The Allahabad High Court on Friday refused to grant an interim stay on the Varanasi district court order allowing Hindus to offer prayers in the sealed basement of the Gyanvapi mosque complex, reported Live Law.

A group of Hindus, led by Varanasi District Magistrate S Rajalingam, prayed inside the mosque complex on Wednesday night, hours after the district court allowed them to do so.

On Thursday, the Anjuman Intezamia Masajid Committee, which manages the mosque complex, challenged the Varanasi court’s order in the Supreme Court seeking an urgent hearing. The registrar, however, directed them to approach the Allahabad High Court instead.

The committee said that the “unseemly haste” in starting prayers in the mosque’s cellar was aimed at foreclosing any attempt by the mosque management to seek legal recourse against the district court’s direction by “presenting them with a fait accompli”.

Hearing the matter on Friday, a single-judge bench of Justice Rohit Ranjan Agarwal declined to stay the district court’s order on technical grounds.

Agarwal said that the committee had not challenged a January 17 order of the district court, wherein the Varanasi district magistrate S Rajalingam was named a receiver in the case. The January 31 order facilitated the receiver to conduct Hindu prayers in the mosque’s basement.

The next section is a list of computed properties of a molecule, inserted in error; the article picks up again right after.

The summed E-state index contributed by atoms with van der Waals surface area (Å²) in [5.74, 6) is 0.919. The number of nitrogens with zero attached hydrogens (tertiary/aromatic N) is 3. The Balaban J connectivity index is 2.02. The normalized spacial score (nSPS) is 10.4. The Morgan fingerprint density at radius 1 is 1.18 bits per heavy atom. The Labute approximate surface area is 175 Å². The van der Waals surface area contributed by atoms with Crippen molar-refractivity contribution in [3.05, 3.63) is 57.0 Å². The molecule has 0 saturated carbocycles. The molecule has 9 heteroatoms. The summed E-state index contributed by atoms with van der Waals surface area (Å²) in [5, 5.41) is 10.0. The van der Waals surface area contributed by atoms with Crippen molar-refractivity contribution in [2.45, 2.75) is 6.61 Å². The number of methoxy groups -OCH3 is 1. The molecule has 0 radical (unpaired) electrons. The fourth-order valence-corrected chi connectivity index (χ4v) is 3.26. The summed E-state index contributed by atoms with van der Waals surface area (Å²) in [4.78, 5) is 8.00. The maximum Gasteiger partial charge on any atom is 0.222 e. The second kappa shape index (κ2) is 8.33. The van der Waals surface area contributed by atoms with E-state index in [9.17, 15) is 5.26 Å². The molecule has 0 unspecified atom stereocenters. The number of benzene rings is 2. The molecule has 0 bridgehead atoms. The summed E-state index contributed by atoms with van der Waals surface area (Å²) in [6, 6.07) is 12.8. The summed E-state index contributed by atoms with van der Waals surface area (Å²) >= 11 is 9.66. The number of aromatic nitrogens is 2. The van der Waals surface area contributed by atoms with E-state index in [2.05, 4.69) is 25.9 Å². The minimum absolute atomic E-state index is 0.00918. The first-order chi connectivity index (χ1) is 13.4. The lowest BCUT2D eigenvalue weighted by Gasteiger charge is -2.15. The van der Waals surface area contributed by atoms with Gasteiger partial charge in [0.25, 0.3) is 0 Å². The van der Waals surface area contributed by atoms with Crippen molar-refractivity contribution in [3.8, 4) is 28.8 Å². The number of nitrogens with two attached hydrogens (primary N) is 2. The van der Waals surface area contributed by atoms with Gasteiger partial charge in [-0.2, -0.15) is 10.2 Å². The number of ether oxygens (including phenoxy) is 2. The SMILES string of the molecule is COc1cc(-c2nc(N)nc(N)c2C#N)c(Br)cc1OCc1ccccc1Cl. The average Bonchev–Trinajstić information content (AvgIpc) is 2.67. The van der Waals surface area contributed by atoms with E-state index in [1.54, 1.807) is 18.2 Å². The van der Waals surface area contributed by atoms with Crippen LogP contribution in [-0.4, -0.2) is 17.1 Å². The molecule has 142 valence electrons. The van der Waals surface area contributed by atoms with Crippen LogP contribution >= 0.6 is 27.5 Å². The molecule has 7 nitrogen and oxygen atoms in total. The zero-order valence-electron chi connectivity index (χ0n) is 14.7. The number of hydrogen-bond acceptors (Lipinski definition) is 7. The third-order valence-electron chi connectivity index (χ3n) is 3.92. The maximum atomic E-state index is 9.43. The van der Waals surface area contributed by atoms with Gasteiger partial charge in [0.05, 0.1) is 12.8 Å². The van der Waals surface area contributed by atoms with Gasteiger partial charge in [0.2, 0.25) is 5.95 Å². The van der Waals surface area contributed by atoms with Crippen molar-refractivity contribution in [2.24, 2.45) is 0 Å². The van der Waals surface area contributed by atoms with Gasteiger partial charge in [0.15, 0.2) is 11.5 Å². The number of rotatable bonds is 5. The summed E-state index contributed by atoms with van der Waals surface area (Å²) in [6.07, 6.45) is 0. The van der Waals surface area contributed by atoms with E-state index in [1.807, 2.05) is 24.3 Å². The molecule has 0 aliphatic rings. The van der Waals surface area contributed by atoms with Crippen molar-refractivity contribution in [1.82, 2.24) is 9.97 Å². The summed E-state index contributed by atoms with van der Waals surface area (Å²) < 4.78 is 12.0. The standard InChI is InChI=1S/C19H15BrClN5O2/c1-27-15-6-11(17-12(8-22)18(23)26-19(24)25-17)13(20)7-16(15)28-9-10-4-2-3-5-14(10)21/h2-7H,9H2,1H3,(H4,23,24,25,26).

“This [January 31 order] is a consequential order,” Agarwal told the committee, reported Bar and Bench. “Amend your appeal.”

He gave the mosque committee till February 6 to amend its plea.

The High Court also directed the Uttar Pradesh government to ensure that law and order are maintained in the area.

The Varanasi court allowed Hindus to offer prayers in the sealed basement of the mosque complex after the details of an Archaeological Survey of India survey report, which found that a Hindu temple existed at the site of mosque, were made public by a court order on January 25.

The mosque has four cellars in its basement. One of them is still owned by the Vyas family of priests who used to live there, according to ANI. They argued that, as hereditary priests, they should be allowed to offer prayers in that cellar.

The court had ordered that the arrangements for Hindu prayers, including the removal of barricades, be completed within a week.